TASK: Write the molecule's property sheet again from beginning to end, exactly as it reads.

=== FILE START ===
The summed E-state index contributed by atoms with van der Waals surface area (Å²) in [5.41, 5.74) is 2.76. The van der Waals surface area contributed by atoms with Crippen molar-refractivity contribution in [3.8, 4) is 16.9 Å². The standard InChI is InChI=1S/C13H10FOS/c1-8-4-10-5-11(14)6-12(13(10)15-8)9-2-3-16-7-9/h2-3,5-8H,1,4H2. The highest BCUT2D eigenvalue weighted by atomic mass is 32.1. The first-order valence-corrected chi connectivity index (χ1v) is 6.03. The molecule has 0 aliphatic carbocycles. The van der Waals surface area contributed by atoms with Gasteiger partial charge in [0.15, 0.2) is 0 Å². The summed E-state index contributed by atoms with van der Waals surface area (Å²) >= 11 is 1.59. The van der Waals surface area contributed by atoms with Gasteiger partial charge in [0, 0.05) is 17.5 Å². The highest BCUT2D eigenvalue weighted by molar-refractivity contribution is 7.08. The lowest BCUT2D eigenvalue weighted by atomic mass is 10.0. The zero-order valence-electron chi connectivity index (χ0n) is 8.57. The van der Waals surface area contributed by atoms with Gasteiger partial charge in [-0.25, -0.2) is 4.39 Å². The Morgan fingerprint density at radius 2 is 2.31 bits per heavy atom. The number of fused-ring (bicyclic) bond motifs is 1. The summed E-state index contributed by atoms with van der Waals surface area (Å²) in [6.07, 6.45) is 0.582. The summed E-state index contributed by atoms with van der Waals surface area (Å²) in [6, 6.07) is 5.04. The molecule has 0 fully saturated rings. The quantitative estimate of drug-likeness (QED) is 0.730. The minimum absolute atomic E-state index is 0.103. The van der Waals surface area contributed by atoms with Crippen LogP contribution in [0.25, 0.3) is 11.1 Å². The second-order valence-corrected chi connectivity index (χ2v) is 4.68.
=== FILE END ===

The summed E-state index contributed by atoms with van der Waals surface area (Å²) in [5.41, 5.74) is 2.76. The van der Waals surface area contributed by atoms with Crippen molar-refractivity contribution in [3.8, 4) is 16.9 Å². The standard InChI is InChI=1S/C13H10FOS/c1-8-4-10-5-11(14)6-12(13(10)15-8)9-2-3-16-7-9/h2-3,5-8H,1,4H2. The highest BCUT2D eigenvalue weighted by atomic mass is 32.1. The first-order valence-corrected chi connectivity index (χ1v) is 6.03. The molecule has 0 aliphatic carbocycles. The van der Waals surface area contributed by atoms with Gasteiger partial charge in [0.15, 0.2) is 0 Å². The summed E-state index contributed by atoms with van der Waals surface area (Å²) >= 11 is 1.59. The van der Waals surface area contributed by atoms with Gasteiger partial charge in [0, 0.05) is 17.5 Å². The highest BCUT2D eigenvalue weighted by molar-refractivity contribution is 7.08. The lowest BCUT2D eigenvalue weighted by atomic mass is 10.0. The zero-order valence-electron chi connectivity index (χ0n) is 8.57. The van der Waals surface area contributed by atoms with Gasteiger partial charge in [-0.25, -0.2) is 4.39 Å². The Morgan fingerprint density at radius 2 is 2.31 bits per heavy atom. The number of fused-ring (bicyclic) bond motifs is 1. The summed E-state index contributed by atoms with van der Waals surface area (Å²) in [6.07, 6.45) is 0.582. The summed E-state index contributed by atoms with van der Waals surface area (Å²) in [6, 6.07) is 5.04. The molecule has 0 fully saturated rings. The quantitative estimate of drug-likeness (QED) is 0.730. The minimum absolute atomic E-state index is 0.103. The van der Waals surface area contributed by atoms with Crippen LogP contribution in [0.25, 0.3) is 11.1 Å². The second-order valence-corrected chi connectivity index (χ2v) is 4.68.